White House and Congress to work on mars plan, Nasa chief says
WASHINGTON – The Obama administration will work with Congress in developing a plan for sending astronauts to Mars and will release it in the “coming months,” the head of the National Aeronautics and Space Administration said today.
NASA Administrator Charles Bolden, a former space shuttle commander, resisted senators’ efforts at a Washington hearing on the agency’s fiscal 2011 budget to announce specific missions and deadlines. The administration has drawn opposition for proposing to scrap a program to return astronauts to the moon and describing a Mars mission as only a long-range goal.
“The steps are pretty complex and complicated” to go to Mars, Bolden told a Senate Commerce, Science and Transportation subcommittee. “Two weeks after budget rolling out, I’m not capable of giving you a plan.”
After the hearing, Bolden told reporters that development of the plan would be “evolutionary.” He declined to elaborate.
The United States already operates robotic rovers on the Martian surface and has put unmanned craft in orbit around the planet. Obama plans to fund an expansion of that exploration work.
Bolden faced opposition at the hearing from Democrats and Republicans to President Barack Obama’s plan to end the Constellation program to develop rockets and spacecraft for a return to the moon by 2020. Constellation would have set the stage for an eventual Mars trip.
With the scheduled end of the space shuttle program this year, the administration risks ceding U.S. space leadership without a firm plan, senators said.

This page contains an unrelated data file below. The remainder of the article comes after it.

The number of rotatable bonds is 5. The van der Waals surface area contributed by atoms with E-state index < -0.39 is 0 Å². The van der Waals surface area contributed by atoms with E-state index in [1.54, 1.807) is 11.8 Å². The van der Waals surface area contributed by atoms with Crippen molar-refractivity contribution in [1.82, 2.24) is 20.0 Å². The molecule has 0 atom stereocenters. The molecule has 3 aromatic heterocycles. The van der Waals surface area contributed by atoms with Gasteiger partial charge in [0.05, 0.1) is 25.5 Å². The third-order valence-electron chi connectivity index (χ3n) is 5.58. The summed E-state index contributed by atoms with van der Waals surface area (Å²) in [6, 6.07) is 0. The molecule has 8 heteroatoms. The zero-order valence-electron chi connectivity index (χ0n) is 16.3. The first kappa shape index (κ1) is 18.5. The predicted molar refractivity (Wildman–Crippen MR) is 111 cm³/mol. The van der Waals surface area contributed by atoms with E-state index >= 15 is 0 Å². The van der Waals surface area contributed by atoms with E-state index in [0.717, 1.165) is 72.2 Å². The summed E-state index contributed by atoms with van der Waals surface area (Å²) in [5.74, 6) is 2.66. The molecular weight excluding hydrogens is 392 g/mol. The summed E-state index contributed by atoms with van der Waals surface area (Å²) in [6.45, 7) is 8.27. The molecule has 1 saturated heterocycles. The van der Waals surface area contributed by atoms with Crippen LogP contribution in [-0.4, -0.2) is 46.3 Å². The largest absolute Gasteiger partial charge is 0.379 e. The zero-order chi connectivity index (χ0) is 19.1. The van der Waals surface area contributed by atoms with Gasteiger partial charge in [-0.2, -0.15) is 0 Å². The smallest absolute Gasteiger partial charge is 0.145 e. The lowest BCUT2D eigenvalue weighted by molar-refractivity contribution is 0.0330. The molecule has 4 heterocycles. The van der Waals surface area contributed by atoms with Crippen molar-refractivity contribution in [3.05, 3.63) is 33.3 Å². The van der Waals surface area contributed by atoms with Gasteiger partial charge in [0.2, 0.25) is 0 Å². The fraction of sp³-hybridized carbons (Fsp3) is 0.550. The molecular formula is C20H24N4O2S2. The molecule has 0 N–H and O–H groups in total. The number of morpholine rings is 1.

“By eliminating plans for a heavy-lift vehicle and a spacecraft” in the proposed budget, “the U.S., this senator fears, will be on the sidelines,” said Sen. Bill Nelson, D-Fla., who is the panel’s chairman.
Bolden highlighted one deadline: he said it was NASA’s plan to assist U.S. commercial companies in developing space vehicles that could be used to ferry astronauts to the International Space Station as soon as 2015. The administration’s spending plan sets aside $6 billion for the commercial effort.
If Congress agrees to shut down Constellation, NASA should continue some rocket and capsule development, Bolden said. Nelson has said he is concerned about relying solely on commercial companies to fly astronauts to the space station.
Obama’s budget supports the development of rocket systems that eventually might take U.S. astronauts back into deep space. In preparation for those trips, the administration envisions using robotic ships to find locations for future landings and test out new technology.
Americans need specific goals and missions to be inspired, said Senator David Vitter of Louisiana, the subcommittee’s senior Republican.
“You don’t accomplish great things without a clearly defined mission, and this budget has no clearly defined mission,” he said.
The U.S. may lose valuable workers with needed skills if NASA employees and contractors aren’t given a better idea of how the agency will proceed on human space flight, said Michael Snyder, a space shuttle engineer.
“You’re looking at a significant net loss of experience that won’t be re-established,” he said.